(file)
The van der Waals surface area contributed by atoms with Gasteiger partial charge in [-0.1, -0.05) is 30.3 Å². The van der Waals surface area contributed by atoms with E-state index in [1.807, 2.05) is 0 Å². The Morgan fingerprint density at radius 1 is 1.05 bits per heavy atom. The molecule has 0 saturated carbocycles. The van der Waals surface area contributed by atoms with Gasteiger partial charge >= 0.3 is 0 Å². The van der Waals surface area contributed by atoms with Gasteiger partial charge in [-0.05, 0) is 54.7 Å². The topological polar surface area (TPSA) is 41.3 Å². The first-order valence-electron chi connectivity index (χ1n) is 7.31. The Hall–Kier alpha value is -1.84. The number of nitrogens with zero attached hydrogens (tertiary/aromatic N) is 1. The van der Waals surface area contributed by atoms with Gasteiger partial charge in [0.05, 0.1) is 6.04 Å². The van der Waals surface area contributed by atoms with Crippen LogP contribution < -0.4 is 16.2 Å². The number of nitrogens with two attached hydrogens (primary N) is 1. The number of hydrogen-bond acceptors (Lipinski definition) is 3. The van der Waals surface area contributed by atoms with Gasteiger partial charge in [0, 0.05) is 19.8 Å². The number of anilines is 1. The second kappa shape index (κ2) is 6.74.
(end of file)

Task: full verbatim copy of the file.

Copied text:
The van der Waals surface area contributed by atoms with Gasteiger partial charge in [-0.1, -0.05) is 30.3 Å². The van der Waals surface area contributed by atoms with E-state index in [1.807, 2.05) is 0 Å². The Morgan fingerprint density at radius 1 is 1.05 bits per heavy atom. The molecule has 0 saturated carbocycles. The van der Waals surface area contributed by atoms with Gasteiger partial charge >= 0.3 is 0 Å². The van der Waals surface area contributed by atoms with Gasteiger partial charge in [-0.05, 0) is 54.7 Å². The topological polar surface area (TPSA) is 41.3 Å². The first-order valence-electron chi connectivity index (χ1n) is 7.31. The Hall–Kier alpha value is -1.84. The number of nitrogens with zero attached hydrogens (tertiary/aromatic N) is 1. The van der Waals surface area contributed by atoms with Gasteiger partial charge in [0.05, 0.1) is 6.04 Å². The van der Waals surface area contributed by atoms with Crippen LogP contribution < -0.4 is 16.2 Å². The number of nitrogens with two attached hydrogens (primary N) is 1. The number of hydrogen-bond acceptors (Lipinski definition) is 3. The van der Waals surface area contributed by atoms with Gasteiger partial charge in [0, 0.05) is 19.8 Å². The number of anilines is 1. The second kappa shape index (κ2) is 6.74.